Most of the methodologies used to reduce the problems during and after operation were based on medicinal interference. In this study we have put an effort to investigate the influence of music as a cheap and non-medicinal interference on reducing the problems during and after operation. There have been a lot of researches on the influence of music as a complementary medicine; most of which lay stress on the reduction of problems and expenses of remedial treatments in the groups involved (Ayoub et al., 2005; Bechtold et al., 2006; Camara et al., 2008; Bringman et al., 2009; Engwall and Duppils, 2009; Nilsson et al., 2009; Makama et al., 2010; Newman et al., 2010; Sen et al., 2010; Kim et al., 2011). However the number of the studies which have investigated the influence of music on the level of blood cortisol during operation is too limited.
The results of this study indicated that the level of cortisol after operation in music group does not reveal any rise compared to the time before operation. Whereas the level of cortisol after operation in the other two groups showed a significant increase compared to the time before operation. This implies that music could prevent anxiety and in consequence the rise in the level of blood cortisol, while sound blocks in the operation room was ineffective in preventing the increase of blood cortisol. Also in the control group there was a significant rise in the level of cortisol. The study conducted by Koelsch et al. (2011) to investigate the effect of music on the level of cortisol and propofol used during spinal anesthesia demonstrated that music can reduce the level of cortisol and used propofol in music group compared to control group (Koelsch et al., 2011). Leardi studied the effect of music on the stress of the patients undergoing surgical operation. The results of his study displayed that music would decrease blood cortisol but the group in which the patient himself or herself had selected the music displayed a greater decrease in the level of cortisol (Leardi et al., 2007).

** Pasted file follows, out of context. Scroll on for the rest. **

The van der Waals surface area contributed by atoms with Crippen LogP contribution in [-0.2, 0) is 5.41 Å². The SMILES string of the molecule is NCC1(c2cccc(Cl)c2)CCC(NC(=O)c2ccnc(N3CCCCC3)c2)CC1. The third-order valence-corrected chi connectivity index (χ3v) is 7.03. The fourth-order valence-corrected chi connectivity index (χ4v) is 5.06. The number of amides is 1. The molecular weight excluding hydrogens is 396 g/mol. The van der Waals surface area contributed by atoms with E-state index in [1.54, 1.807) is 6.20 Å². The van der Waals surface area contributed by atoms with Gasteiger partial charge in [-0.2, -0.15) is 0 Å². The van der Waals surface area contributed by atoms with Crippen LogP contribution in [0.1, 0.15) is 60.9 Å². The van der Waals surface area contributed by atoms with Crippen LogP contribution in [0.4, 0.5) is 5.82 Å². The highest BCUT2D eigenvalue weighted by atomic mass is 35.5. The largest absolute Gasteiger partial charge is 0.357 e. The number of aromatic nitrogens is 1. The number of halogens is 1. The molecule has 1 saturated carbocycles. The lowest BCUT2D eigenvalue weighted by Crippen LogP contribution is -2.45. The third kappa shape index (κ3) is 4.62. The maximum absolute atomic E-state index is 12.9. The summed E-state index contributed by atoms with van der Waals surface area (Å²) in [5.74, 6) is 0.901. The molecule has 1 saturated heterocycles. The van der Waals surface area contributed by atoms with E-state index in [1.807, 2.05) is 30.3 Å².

There was also another study conducted by McRee et al. (2003), which depicted that music and massage did not have any significant effect on the level of patients' cortisol. According to the writers of this article, this could arise from the time gap which was between making the interference and measuring the level of cortisol. Uedo et al. (2004) inferred from their studies that the rise in cortisol in the music group had been less than that of the control group. This conclusion agrees with the present study. This very research did not reveal any considerable difference in blood glucose in all three groups before and after operation either. This implies that music does not have any significant influence on the level of blood glucose in non-diabetic patients who underwent surgical operation.